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The Remembrance, Heartbreak & Protest of the AIDS Quilt | GZERO World

This Pride Month, we remember how just 35 years ago, America was in the middle of another public health crisis — one that disproportionately affected gay men, as well as communities of color.

But the tragedy of the HIV/AIDS epidemic also produced one remarkable piece of art that first captured the world’s attention in 1987.

We're talking about a quilt made of pieces sent by people across the United States, each naming a victim of the deadly disease. It originally spanned a football field, but now covers 1.3 million square feet.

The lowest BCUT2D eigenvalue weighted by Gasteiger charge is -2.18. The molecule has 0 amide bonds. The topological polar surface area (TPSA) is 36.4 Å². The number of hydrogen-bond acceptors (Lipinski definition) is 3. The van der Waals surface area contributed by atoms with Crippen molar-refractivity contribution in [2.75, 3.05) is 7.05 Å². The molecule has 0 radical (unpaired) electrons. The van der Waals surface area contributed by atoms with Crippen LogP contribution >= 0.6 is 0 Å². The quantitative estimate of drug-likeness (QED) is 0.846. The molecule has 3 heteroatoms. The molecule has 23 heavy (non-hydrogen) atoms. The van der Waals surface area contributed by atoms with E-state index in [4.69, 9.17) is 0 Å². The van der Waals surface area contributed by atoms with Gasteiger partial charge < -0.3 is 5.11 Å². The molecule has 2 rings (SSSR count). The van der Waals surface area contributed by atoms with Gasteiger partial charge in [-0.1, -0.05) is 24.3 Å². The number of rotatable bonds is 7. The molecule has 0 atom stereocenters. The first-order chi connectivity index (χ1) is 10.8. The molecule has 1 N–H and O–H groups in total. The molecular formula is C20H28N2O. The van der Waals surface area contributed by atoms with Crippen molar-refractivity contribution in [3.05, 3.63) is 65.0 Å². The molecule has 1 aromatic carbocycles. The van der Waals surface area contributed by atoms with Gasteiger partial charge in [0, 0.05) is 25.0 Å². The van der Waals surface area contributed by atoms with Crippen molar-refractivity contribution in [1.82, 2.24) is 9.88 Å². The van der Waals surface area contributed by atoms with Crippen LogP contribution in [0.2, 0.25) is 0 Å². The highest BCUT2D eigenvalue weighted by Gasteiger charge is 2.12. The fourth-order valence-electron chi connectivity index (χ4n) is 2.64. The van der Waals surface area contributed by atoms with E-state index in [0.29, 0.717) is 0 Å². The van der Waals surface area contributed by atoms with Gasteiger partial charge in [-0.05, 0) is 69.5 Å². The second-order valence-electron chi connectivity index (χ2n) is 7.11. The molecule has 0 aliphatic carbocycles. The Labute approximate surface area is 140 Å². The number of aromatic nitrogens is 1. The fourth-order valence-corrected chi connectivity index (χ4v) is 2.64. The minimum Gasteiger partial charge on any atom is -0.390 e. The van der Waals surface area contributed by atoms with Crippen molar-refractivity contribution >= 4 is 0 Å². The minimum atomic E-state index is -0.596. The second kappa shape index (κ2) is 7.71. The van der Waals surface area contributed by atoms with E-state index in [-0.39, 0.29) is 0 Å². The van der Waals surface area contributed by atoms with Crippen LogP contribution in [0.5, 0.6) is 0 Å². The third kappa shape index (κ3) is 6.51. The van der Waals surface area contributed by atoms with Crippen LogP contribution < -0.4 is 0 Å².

For many, the AIDS Memorial Quilt has served as the memorial service they never had. Earlier in June, a big chunk was unveiled to mark the anniversary in San Francisco’s Golden Gate Park.

This video is part of an upcoming episode of GZERO World with Ian Bremmer.

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Live digital event | Time for nature: Turning biodiversity risk into opportunity | Wed, Dec 14 | 8 am EST

GZEROMEDIA

Subscribe to GZERO Media's newsletter: Signal

Sign up for GZERO's newsletter, Signal